"wet, soft, spongy ground with soil chiefly composed of decaying vegetable matter," c. 1500, from Gaelic and Irish bogach "bog," from adjective bog "soft, moist," from Proto-Celtic *buggo- "flexible," from PIE root *bheug- "to bend." Bog-trotter applied to the wild Irish from 1670s.
A bog is characterized by vegetation, decayed and decaying, and a treacherous softness. A quagmire or quag is the worst kind of bog or slough; it has depths of mud, and perhaps a shaking surface. A slough is a place of deep mud and perhaps water, but generally no vegetation. [Century Dictionary]
Procopius' 6c. Anecdota, unpublished memoirs of Emperor Justinian full of court gossip, gave the word a sense of "revelation of secrets," which decayed in English to "brief, amusing story" (1761).
late 15c., "to decrease," also "to decline, deteriorate, lose strength or excellence," from Anglo-French decair, Old North French decair (Old French decheoir, 12c., Modern French déchoir) "to fall, set (of the sun), weaken, decline, decay," from Vulgar Latin *decadere "to fall off," from de "off" (see de-) + Latin cadere "to fall" (from PIE root *kad- "to fall").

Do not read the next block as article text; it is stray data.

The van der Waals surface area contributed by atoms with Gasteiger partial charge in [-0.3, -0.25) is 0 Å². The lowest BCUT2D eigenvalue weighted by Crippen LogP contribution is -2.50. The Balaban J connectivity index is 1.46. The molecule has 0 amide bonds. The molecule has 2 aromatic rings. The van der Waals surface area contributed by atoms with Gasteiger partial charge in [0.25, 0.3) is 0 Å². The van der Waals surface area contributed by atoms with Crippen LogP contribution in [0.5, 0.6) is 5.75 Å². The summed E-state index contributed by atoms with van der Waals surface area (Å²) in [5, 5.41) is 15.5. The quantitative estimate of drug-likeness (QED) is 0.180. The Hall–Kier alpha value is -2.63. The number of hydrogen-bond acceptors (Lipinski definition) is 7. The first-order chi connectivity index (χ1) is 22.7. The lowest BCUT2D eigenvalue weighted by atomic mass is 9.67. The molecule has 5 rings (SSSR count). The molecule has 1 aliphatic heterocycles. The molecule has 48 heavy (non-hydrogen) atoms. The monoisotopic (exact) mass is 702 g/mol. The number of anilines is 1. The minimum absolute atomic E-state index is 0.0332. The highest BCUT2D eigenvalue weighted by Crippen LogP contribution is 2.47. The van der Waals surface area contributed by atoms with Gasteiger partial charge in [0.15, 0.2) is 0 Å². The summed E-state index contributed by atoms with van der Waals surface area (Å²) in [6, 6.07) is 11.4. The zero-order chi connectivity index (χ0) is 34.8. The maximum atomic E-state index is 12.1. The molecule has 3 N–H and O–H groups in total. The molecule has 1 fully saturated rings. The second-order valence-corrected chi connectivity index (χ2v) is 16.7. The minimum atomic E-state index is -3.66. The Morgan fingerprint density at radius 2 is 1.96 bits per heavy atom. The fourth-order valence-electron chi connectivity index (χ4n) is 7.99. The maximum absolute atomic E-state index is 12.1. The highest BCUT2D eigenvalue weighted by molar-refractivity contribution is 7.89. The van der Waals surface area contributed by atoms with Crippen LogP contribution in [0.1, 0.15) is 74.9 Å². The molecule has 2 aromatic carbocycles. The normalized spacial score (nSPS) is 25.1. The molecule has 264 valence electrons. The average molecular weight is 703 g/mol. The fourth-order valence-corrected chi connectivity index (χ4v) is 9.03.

Transitive sense of "cause to deteriorate, cause to become unsound or impaired" is from 1530s. Sense of "decompose, rot" is from 1570s. Related: Decayed; decaying.
"famous deed, exploit," more commonly "story of great deeds, tale of adventure," c. 1300, from Old French geste, jeste "action, exploit, romance, history" (of celebrated people or actions), from Medieval Latin gesta "actions, exploits, deeds, achievements," noun use of neuter plural of Latin gestus, past participle of gerere "to carry on, wage, perform," which de Vaan says is considered to be from the same root as agere "to set in motion, drive forward, do, perform" (from PIE root *ag- "to drive, draw out or forth, move"). Now only as a deliberate archaism. Jest (n.) is the same word, with a decayed sense.
c. 1500, "old or decayed tree stump" (Douglas), a provincial word of unknown origin. The meaning was extended to "small ox or cow," especially of the breeds characteristic of Wales and the Scottish Highlands (1540s, if indeed this is the same word), and by 1610s generally to undersized animals and ignorant people.
The slang sense of "person of low but thick-set build; a stocky, stunted person," a term of abuse, is by 1700. The sense of "smallest of a litter" (especially of pigs) is attested from 1841 as a Shropshire word, though it seems to have become general in American English. Some see a connection of runt, at least in the "animal" sense, to Middle Dutch runt "ox," but OED thinks this unlikely, and pronounces the word "of obscure origin." Related: Runty (1807); runtish (1640s).